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Old 09-12-2012, 11:14 AM
 
Location: San Francisco, California
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when I was a kid hardly any other kids needed prescription eye glasses? seems like these days more people wear glasses? is it from hereditary or lifestyle too much indoor activity, computers, etc?

since in the past people seemed to spend more time outdoors instead of staying inside all the time
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Old 09-12-2012, 11:24 AM
 
Location: Woodinville
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I'm the only one in my family that needed glasses at a young age. It's probably from spending too much time outside since I used to stare at the sun when I was a kid

I also currently have a job that's largely computer based. 12 hours a day staring at a computer screen is not great for your eyes. Even so, my vision is something like 20/40 so I'm not exactly blind without contacts/glasses. Everything's just a little blurry.

It's very possible that kids today simply have better access to glasses or are more aware that they need glasses. You'd have a hard time convincing me that minor vision loss is due to kids' lazy lifestyles today.
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Old 09-12-2012, 11:36 AM
 
7,099 posts, read 23,889,158 times
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I think it's because people are more aware that their vision is not what it should be. When I was in school, there were always those students that needed to sit up front so they could see the blackboard. They didn't wear glasses, but in today's world, they would know that having to sit up front in order to see the blackboard was not normal. They would have glasses.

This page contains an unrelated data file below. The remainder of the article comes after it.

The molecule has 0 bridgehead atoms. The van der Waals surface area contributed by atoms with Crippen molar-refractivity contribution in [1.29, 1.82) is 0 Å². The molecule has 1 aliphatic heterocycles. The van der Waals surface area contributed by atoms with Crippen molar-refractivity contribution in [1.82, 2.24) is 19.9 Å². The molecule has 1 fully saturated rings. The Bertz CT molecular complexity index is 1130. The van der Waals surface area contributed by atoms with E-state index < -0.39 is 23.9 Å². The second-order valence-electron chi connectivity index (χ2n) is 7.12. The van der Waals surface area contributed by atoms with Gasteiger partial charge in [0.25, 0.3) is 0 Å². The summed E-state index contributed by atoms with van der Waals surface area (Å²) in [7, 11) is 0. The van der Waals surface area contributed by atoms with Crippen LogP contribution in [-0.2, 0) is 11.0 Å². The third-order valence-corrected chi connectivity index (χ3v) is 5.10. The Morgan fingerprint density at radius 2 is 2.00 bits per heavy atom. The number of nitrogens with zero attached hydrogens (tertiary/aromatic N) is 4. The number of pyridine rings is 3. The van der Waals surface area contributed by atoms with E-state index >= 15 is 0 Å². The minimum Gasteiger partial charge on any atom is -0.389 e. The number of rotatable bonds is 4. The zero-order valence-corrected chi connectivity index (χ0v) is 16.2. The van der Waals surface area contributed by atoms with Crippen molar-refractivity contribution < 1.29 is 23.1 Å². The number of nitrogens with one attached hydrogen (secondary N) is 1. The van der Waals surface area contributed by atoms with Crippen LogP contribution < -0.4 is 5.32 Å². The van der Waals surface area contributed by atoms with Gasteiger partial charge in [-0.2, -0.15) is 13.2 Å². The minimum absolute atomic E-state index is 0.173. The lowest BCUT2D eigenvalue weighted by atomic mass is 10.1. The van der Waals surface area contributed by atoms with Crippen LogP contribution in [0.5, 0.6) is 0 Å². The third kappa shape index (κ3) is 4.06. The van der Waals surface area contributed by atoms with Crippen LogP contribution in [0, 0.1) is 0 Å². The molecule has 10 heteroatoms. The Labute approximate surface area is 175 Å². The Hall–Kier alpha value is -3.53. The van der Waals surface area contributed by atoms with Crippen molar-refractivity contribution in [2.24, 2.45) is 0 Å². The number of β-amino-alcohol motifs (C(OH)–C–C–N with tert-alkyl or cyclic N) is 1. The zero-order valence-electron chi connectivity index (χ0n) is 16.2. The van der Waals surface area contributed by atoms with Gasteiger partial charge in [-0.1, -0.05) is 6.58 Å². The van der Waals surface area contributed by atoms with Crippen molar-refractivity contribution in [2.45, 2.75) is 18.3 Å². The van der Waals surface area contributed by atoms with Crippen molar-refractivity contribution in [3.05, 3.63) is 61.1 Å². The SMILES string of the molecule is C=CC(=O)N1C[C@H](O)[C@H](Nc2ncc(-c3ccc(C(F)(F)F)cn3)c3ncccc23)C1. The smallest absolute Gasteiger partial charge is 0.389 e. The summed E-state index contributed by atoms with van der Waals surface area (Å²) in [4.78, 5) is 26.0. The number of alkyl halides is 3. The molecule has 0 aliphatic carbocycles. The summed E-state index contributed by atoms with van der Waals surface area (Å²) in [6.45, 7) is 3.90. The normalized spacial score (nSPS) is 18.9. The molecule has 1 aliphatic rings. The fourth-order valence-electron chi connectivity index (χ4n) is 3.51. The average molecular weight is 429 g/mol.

There was actually those students that would have to read with their eyes just a couple of inches away from a book. They didn't get glasses. They got along without glasses, It was accepted and no one thought about glasses helping.
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Old 09-12-2012, 07:20 PM
 
3,517 posts, read 5,440,470 times
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Probably a combination of lifestyle and better diagnosis of a problem that's always existed.

I've seen those ads for instructional videos on how to correct your eyesight without surgery through various eye exercises. While I think it's mostly a scam, I wonder if the theory isn't based in some truth. Maybe before television and computers, people were more likely to do those sort of exercises naturally. But maybe that's just wishful thinking.

At the same time, there have probably always been people with poor eyesight that just managed to get by. Now kids have their sight tested and get glasses as toddlers.
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Old 09-12-2012, 07:29 PM
 
Location: SW Missouri
15,527 posts, read 29,228,109 times
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Every time you go to a eye doctor they give you an ever-stronger prescription whether you need it or not. It makes you even more and more dependent upon prescriptions to see. My husband just got new glasses after 5 years and they were so strong they made his eyes water. When he called the doc, he was told... "Keep wearing them, your eyes will get used to it". well doh.

I was pronounced "near sighted" when I was 20 years old and given glasses. Stupidly, I wore them and my eyes got worse almost immediately. A few years later, I threw the damn things away and have not worn them since. Now that I am older I wear reading glasses for up close work (I buy them at the drug store, over the counter). But I am so grateful that I stopped wearing glasses because my eyes would be ruined by now.

Now, granted, there are some people (like my husband who has very bad eyesight), who have no choice but to wear them, but many, many, many people are wearing them that do not have to because the "doctor told them to". Good grief, Charlie Brown.